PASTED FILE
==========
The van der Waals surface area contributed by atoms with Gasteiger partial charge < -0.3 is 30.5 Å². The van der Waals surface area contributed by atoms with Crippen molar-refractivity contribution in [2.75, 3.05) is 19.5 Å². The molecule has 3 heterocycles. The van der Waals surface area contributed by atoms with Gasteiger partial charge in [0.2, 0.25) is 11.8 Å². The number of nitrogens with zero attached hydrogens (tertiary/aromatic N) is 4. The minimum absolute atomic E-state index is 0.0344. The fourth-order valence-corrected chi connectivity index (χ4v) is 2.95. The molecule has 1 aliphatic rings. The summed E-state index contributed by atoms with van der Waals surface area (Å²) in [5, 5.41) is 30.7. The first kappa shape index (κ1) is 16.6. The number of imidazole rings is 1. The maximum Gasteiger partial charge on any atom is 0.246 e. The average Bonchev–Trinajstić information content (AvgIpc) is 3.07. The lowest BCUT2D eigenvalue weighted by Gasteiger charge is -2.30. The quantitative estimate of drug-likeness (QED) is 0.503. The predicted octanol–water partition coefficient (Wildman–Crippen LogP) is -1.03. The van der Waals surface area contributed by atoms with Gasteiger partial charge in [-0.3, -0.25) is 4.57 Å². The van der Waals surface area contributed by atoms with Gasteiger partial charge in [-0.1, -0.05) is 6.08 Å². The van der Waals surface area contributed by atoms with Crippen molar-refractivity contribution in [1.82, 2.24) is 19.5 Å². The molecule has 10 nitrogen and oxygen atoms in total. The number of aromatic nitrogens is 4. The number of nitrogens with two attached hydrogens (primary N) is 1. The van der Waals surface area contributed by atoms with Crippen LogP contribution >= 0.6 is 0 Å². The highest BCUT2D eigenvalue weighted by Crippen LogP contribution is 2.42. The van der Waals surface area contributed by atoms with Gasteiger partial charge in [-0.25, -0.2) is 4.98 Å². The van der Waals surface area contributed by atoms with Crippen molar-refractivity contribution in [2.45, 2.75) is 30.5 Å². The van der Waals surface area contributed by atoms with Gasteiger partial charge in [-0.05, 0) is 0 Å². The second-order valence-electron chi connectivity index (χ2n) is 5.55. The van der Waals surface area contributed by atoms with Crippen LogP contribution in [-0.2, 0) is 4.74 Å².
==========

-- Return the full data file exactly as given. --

The van der Waals surface area contributed by atoms with Gasteiger partial charge < -0.3 is 30.5 Å². The van der Waals surface area contributed by atoms with Crippen molar-refractivity contribution in [2.75, 3.05) is 19.5 Å². The molecule has 3 heterocycles. The van der Waals surface area contributed by atoms with Gasteiger partial charge in [0.2, 0.25) is 11.8 Å². The number of nitrogens with zero attached hydrogens (tertiary/aromatic N) is 4. The minimum absolute atomic E-state index is 0.0344. The fourth-order valence-corrected chi connectivity index (χ4v) is 2.95. The molecule has 1 aliphatic rings. The summed E-state index contributed by atoms with van der Waals surface area (Å²) in [5, 5.41) is 30.7. The first kappa shape index (κ1) is 16.6. The number of imidazole rings is 1. The maximum Gasteiger partial charge on any atom is 0.246 e. The average Bonchev–Trinajstić information content (AvgIpc) is 3.07. The lowest BCUT2D eigenvalue weighted by Gasteiger charge is -2.30. The quantitative estimate of drug-likeness (QED) is 0.503. The predicted octanol–water partition coefficient (Wildman–Crippen LogP) is -1.03. The van der Waals surface area contributed by atoms with Gasteiger partial charge in [-0.3, -0.25) is 4.57 Å². The van der Waals surface area contributed by atoms with Gasteiger partial charge in [-0.1, -0.05) is 6.08 Å². The van der Waals surface area contributed by atoms with Crippen molar-refractivity contribution in [1.82, 2.24) is 19.5 Å². The molecule has 10 nitrogen and oxygen atoms in total. The number of aromatic nitrogens is 4. The number of nitrogens with two attached hydrogens (primary N) is 1. The van der Waals surface area contributed by atoms with Crippen LogP contribution >= 0.6 is 0 Å². The highest BCUT2D eigenvalue weighted by Crippen LogP contribution is 2.42. The van der Waals surface area contributed by atoms with Gasteiger partial charge in [-0.25, -0.2) is 4.98 Å². The van der Waals surface area contributed by atoms with Crippen molar-refractivity contribution in [2.45, 2.75) is 30.5 Å². The van der Waals surface area contributed by atoms with Gasteiger partial charge in [-0.05, 0) is 0 Å². The second-order valence-electron chi connectivity index (χ2n) is 5.55. The van der Waals surface area contributed by atoms with Crippen LogP contribution in [-0.2, 0) is 4.74 Å².